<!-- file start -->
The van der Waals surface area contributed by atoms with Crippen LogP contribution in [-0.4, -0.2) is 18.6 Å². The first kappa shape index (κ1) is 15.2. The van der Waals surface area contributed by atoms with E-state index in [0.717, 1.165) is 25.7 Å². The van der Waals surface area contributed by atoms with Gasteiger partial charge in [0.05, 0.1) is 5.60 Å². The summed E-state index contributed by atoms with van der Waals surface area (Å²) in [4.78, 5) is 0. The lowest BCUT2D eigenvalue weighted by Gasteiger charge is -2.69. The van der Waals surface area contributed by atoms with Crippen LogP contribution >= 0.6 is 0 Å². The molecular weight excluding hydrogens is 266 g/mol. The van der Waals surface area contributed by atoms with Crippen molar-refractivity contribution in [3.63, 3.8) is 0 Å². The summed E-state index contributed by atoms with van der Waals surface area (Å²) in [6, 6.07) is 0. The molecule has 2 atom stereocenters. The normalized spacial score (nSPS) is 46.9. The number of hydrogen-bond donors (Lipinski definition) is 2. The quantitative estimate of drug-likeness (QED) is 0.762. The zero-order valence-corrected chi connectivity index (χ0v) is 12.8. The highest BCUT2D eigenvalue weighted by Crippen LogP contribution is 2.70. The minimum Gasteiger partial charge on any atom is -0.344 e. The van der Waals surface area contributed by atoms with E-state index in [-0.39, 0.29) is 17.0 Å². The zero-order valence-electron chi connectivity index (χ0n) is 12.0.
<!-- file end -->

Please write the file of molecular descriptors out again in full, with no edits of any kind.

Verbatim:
The van der Waals surface area contributed by atoms with Crippen LogP contribution in [-0.4, -0.2) is 18.6 Å². The first kappa shape index (κ1) is 15.2. The van der Waals surface area contributed by atoms with E-state index in [0.717, 1.165) is 25.7 Å². The van der Waals surface area contributed by atoms with Gasteiger partial charge in [0.05, 0.1) is 5.60 Å². The summed E-state index contributed by atoms with van der Waals surface area (Å²) in [4.78, 5) is 0. The lowest BCUT2D eigenvalue weighted by Gasteiger charge is -2.69. The van der Waals surface area contributed by atoms with Crippen LogP contribution >= 0.6 is 0 Å². The molecular weight excluding hydrogens is 266 g/mol. The van der Waals surface area contributed by atoms with Crippen molar-refractivity contribution in [3.63, 3.8) is 0 Å². The summed E-state index contributed by atoms with van der Waals surface area (Å²) in [6, 6.07) is 0. The molecule has 2 atom stereocenters. The normalized spacial score (nSPS) is 46.9. The number of hydrogen-bond donors (Lipinski definition) is 2. The quantitative estimate of drug-likeness (QED) is 0.762. The zero-order valence-corrected chi connectivity index (χ0v) is 12.8. The highest BCUT2D eigenvalue weighted by Crippen LogP contribution is 2.70. The minimum Gasteiger partial charge on any atom is -0.344 e. The van der Waals surface area contributed by atoms with E-state index in [-0.39, 0.29) is 17.0 Å². The zero-order valence-electron chi connectivity index (χ0n) is 12.0.